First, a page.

While I guess it made for interesting reading, there's not much that should be regarded as "news" in yesterday's New York Times article about how the Bush administration fueled the housing crisis through deregulation and the careless inflation of the housing bubble. The housing polices of the late nineties (yes, including those of the Clinton administration) and most of the two-thousands have been an excruciatingly long and drunken set up to a suicide dive, with countless people standing on the sidelines warning about the reckless cliff dance and the dangers below.
In fact the Bush administration, in response to the Times article, actually said that "the failure of financial institutions to perform normal and necessary due diligence in creating, buying and selling new financial products" was a "problem that almost no one saw as it was happening." Wrong! As someone who has been writing about the over-selling of homeownership, while simultaneously taking part in an advocacy movement that has for years been crusading against abusive lending practices and the securitization process, I'm well beyond "I told you so."
What I'm more concerned about is how policy makers and even advocates seem to be unwilling to have a frank conversation about what a new paradigm of homeownership should look like in the wake of the Bush's "Ownership Society" implosion. Here are some points that are missing from today's conversations about America's housing economy:
Ditch Risk-based pricing -- I reject the notion that subprime lending is necessary for "minorities" to receive loans. As someone who ran a lending institution, the notion of charging higher rates to people with lesser means never made sense to me. The business model used among high-cost lenders -- feed on consumer desperation while raking in an assortment of transactional fees -- is not just exploitative, it's simply too volatile for an industry involving a family's shelter and the nation's economic security.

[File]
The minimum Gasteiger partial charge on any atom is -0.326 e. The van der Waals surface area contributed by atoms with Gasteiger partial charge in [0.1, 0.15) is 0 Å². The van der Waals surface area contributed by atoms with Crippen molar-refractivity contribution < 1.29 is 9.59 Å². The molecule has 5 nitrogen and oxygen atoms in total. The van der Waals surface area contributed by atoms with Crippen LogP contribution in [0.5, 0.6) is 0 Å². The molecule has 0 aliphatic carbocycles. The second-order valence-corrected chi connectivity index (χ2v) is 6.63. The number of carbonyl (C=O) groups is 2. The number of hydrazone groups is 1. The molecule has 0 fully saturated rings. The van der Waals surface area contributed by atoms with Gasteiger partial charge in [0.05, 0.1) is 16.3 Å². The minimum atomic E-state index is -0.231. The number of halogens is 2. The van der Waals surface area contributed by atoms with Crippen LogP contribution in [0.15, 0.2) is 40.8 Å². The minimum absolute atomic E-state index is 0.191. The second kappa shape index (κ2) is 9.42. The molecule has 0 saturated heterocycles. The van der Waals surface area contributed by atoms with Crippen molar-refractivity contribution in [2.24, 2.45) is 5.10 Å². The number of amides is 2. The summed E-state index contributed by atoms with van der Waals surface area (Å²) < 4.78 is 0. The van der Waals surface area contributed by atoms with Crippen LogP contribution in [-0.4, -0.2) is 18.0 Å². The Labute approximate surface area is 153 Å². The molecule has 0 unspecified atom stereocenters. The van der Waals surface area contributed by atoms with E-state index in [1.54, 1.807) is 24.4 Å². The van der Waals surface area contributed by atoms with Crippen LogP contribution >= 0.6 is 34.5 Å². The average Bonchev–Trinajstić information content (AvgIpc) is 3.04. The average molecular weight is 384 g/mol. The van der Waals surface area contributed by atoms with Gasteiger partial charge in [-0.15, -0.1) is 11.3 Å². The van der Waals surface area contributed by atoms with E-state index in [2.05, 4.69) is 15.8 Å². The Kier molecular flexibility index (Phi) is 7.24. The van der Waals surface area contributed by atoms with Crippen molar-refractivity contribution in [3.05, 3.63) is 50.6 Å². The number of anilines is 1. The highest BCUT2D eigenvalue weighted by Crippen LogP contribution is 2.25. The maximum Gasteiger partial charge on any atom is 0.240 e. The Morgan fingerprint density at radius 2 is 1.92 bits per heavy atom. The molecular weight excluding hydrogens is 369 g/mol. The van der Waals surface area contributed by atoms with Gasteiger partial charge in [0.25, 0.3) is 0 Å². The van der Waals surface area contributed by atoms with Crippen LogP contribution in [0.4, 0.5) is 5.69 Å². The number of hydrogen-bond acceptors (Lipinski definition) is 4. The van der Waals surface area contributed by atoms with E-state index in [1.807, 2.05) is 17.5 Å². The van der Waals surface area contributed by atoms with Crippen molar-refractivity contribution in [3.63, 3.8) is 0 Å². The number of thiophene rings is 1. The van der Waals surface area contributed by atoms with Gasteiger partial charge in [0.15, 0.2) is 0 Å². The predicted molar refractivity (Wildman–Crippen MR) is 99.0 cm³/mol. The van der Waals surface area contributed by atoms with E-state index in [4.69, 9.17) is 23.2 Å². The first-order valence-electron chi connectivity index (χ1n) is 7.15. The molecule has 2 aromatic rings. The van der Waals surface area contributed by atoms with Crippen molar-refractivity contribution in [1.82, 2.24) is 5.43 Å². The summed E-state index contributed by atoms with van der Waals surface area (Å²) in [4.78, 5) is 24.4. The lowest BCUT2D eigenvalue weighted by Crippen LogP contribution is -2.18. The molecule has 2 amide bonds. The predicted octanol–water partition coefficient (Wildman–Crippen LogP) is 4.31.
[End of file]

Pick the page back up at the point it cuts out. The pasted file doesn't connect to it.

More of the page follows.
Let's put aside for the moment that a high percentage of subprime loans were made to people who could have qualified for lower-priced "prime" loans. Risk is best addressed by increasing the borrower's equity stake or capacity to repay -- like a larger downpayment or a co-signer -- rather than an increase in the borrower's month-to-month financial burden.
Promote and Incentivize Bank-to-Borrower Lending -- The subprime crisis came about because lenders no longer had a compelling, over-riding, interest in making sure the borrower paid back the loan. The securitization assembly line, from mortgage broker to hedge fund investor, rewarded the passing along of risk and the grabbing of fees. Show me a lender who originates a loan and holds it for thirty years and I'll show you sound underwriting.
Recognize that Wages Matter -- Advocates, foundations, think tanks and elected officials of varying ideological stripes have for years been promoting homeownership and asset-building as the "new" way to build wealth among "minorities", arguing that policy makers have been too fixated on wage and income disparities. Well, wage and income stagnation helped lead families to rely too much on credit and home equity to make ends meet and live their version of the American dream. While asset-building opportunities are obviously important, it's time to focus public policy on lifting American wages.
Stop saying Homeowners are Better People -- We need to stop creating public policies that transmit the message that evolved stakeholderhood and more wholesome values come from owning a home. Not only is that not true, that narratives creates a dwelling hierarchy and takes our eye off the needs of renters.
Promote Affordable Housing, not Real Estate Speculation -- Housing bubbles generate a gold rush in which the dollar stakes, almost by definition, are in the hundreds of thousands or millions. As a result, family housing needs get conflated with investment goals. Our public policy needs to focus on creating opportunities for people to spend less on maintaining a roof over their head, regardless of whether that is achieved through renting or home-buying.
Keep the air out of the bubble -- The Bush administration is trying to jump start another housing bubble by driving down mortgage interest rates and driving up housing prices, thus preventing the housing market from correcting itself. Focusing attention on helping people avoid foreclosure would have the effect of normalizing and stabilizing the housing market, without over stimulating it.
This entry is crossposted on the DMI blog.